I recently visited Zürich, Switzerland, and one of many nice things about the city is that transit is much more stable than cars. You always know when you’re going to get to where you want to go.
In fact, Zürich has decreased traffic by 10 percent since 1990. So it’s not surprising that the city is consistently ranked among the top places in the world for quality-of-life.
Inner-city traffic is broken down like this: 44 percent walk, 27 percent take public transit, 22 percent drive cars, and 7 percent bike, which is amazingly less car-centric than most American cities.
Here are some other tidbits I found interesting about Zürich’s transportation elements:
There are a number of aggressive and fun promotions, like the advertisement above, which makes driving into the city’s center seem pretty intimidating.
Zürich is the city of tramways. They want to make sure trams are in all their publicity photos about the city. The trams provide what feels like a great sense of connectedness because they move around like big worms and you can walk all the way through them. They are a neat part of city life. They are always there, everywhere, and people can easily hop on and off. Between $9 million and $25 million in tram-modification costs are allocated in the city budget each year.
The number of downtown parking places for visitors and customers is limited to the level of the year 1990. This means that any time a new public parking garage opens, the same number of street parking places must be eliminated. This often means surface gets redesigned and more space opens up for pedestrians.
City planners use parking as a tool to slow down traffic. There are some spots where three cars will be parked on one side of the street and then three cars will be parked on the other side of the street, and so and so. Cars have to slow down and weave through these areas.
Planning for parking garages is very precise. We saw one two-year-old high-rise that had 2,400 people working n the building, yet there were only 94 parking spots available. It was not a problem because it was near public transit and they was plenty of bike parking.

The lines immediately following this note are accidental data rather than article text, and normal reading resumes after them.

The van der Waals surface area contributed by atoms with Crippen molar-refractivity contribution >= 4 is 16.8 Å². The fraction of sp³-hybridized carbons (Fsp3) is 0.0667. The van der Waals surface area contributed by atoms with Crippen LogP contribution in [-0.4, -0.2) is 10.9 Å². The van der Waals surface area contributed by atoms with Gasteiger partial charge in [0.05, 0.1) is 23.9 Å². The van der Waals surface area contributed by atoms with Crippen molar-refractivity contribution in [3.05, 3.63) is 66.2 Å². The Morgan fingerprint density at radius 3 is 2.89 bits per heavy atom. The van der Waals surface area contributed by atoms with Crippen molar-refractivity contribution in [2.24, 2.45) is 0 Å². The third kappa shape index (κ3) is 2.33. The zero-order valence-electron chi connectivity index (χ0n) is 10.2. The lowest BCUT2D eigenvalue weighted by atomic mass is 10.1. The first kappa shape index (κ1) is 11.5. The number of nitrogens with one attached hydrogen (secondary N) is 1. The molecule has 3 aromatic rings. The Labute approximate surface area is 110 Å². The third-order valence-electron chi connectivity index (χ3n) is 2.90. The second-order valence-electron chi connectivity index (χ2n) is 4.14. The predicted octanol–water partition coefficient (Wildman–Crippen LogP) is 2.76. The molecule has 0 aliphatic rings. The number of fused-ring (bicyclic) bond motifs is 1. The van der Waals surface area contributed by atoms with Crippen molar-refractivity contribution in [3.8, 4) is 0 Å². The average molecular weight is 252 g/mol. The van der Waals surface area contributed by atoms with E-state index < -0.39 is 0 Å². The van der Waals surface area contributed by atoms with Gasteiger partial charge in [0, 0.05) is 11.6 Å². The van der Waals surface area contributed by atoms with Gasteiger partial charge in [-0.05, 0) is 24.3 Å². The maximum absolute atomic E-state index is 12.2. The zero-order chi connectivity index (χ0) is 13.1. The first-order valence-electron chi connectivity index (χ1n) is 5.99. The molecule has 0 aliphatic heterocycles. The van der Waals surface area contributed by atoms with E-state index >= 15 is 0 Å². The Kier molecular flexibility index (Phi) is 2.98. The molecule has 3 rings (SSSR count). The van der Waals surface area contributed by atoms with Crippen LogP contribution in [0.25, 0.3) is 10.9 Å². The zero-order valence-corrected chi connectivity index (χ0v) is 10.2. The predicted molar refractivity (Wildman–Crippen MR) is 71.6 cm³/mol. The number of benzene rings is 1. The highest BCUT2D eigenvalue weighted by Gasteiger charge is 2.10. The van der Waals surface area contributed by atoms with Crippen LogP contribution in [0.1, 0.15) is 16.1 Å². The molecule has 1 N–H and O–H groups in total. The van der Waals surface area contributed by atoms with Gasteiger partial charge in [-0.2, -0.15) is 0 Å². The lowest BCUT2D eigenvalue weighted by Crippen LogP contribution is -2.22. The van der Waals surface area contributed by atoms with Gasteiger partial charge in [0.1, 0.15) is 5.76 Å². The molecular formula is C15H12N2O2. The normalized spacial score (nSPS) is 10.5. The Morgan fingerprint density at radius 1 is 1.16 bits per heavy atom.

After 30 years of planning and political struggle, the important Limmatquai Boulevard along the Limmat River and the old town was closed for through-traffic. Only trams, bicycles, taxis and cars for delivery of goods are allowed to use this street. According to a 2008 study, 94 percent of the pedestrians prefer today‘s situation, as do 60 percent of the shop owners along the boulevard.
The traffic lights at the city limits are used to control the incoming flow so that only as many cars get in as can be handled. Traffic monitors know if too much traffic is coming into the city and signal times will lose synchronicity, making drivers too frustrated and more likely to switch to a tram or train.
“Mobility days” and “weeks” are held in coordination with schools, and children learn to analyze their routes between home and school. Possible solutions to insecure places – or “planning cracks” – are discussed with experts.
There is a fledgling bikeshare program, like DC’s Capital Bikeshare, but we walked for days and never saw one of the sharebikes. Not sure of the reason for that.
Check out this short Eltis/European Union video of how it has all come together for this beautiful city that is considered one of the financial capitals of the world.